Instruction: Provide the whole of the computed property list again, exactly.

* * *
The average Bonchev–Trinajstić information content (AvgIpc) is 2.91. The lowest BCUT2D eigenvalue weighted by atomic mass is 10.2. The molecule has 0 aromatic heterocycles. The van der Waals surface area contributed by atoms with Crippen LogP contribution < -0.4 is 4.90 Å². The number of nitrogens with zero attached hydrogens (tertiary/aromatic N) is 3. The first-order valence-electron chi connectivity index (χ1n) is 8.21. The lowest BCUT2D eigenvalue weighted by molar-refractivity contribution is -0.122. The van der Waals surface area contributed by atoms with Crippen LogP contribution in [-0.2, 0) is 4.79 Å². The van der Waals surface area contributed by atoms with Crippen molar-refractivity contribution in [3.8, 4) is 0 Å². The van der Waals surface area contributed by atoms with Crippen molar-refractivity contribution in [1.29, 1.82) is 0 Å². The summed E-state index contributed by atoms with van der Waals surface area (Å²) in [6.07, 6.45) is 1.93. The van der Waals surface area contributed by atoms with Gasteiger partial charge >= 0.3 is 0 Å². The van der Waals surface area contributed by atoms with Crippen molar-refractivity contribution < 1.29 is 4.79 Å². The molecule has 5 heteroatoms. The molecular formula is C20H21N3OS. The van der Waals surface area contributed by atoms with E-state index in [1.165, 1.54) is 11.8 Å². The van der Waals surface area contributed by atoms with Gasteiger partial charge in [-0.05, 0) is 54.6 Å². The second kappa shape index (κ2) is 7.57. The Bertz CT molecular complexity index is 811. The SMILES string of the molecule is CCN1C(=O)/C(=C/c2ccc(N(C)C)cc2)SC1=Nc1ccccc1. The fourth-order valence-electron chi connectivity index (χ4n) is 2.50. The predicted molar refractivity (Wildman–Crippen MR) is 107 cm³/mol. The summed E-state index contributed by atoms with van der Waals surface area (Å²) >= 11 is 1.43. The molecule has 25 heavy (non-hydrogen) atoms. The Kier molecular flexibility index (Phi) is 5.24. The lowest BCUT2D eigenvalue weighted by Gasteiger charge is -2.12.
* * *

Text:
The average Bonchev–Trinajstić information content (AvgIpc) is 2.91. The lowest BCUT2D eigenvalue weighted by atomic mass is 10.2. The molecule has 0 aromatic heterocycles. The van der Waals surface area contributed by atoms with Crippen LogP contribution < -0.4 is 4.90 Å². The number of nitrogens with zero attached hydrogens (tertiary/aromatic N) is 3. The first-order valence-electron chi connectivity index (χ1n) is 8.21. The lowest BCUT2D eigenvalue weighted by molar-refractivity contribution is -0.122. The van der Waals surface area contributed by atoms with Crippen LogP contribution in [-0.2, 0) is 4.79 Å². The van der Waals surface area contributed by atoms with Crippen molar-refractivity contribution in [3.8, 4) is 0 Å². The van der Waals surface area contributed by atoms with Crippen molar-refractivity contribution in [1.29, 1.82) is 0 Å². The summed E-state index contributed by atoms with van der Waals surface area (Å²) in [6.07, 6.45) is 1.93. The van der Waals surface area contributed by atoms with Gasteiger partial charge >= 0.3 is 0 Å². The van der Waals surface area contributed by atoms with Crippen molar-refractivity contribution < 1.29 is 4.79 Å². The molecule has 5 heteroatoms. The molecular formula is C20H21N3OS. The van der Waals surface area contributed by atoms with E-state index in [1.165, 1.54) is 11.8 Å². The van der Waals surface area contributed by atoms with Gasteiger partial charge in [-0.05, 0) is 54.6 Å². The second kappa shape index (κ2) is 7.57. The Bertz CT molecular complexity index is 811. The SMILES string of the molecule is CCN1C(=O)/C(=C/c2ccc(N(C)C)cc2)SC1=Nc1ccccc1. The fourth-order valence-electron chi connectivity index (χ4n) is 2.50. The predicted molar refractivity (Wildman–Crippen MR) is 107 cm³/mol. The summed E-state index contributed by atoms with van der Waals surface area (Å²) >= 11 is 1.43. The molecule has 25 heavy (non-hydrogen) atoms. The Kier molecular flexibility index (Phi) is 5.24. The lowest BCUT2D eigenvalue weighted by Gasteiger charge is -2.12.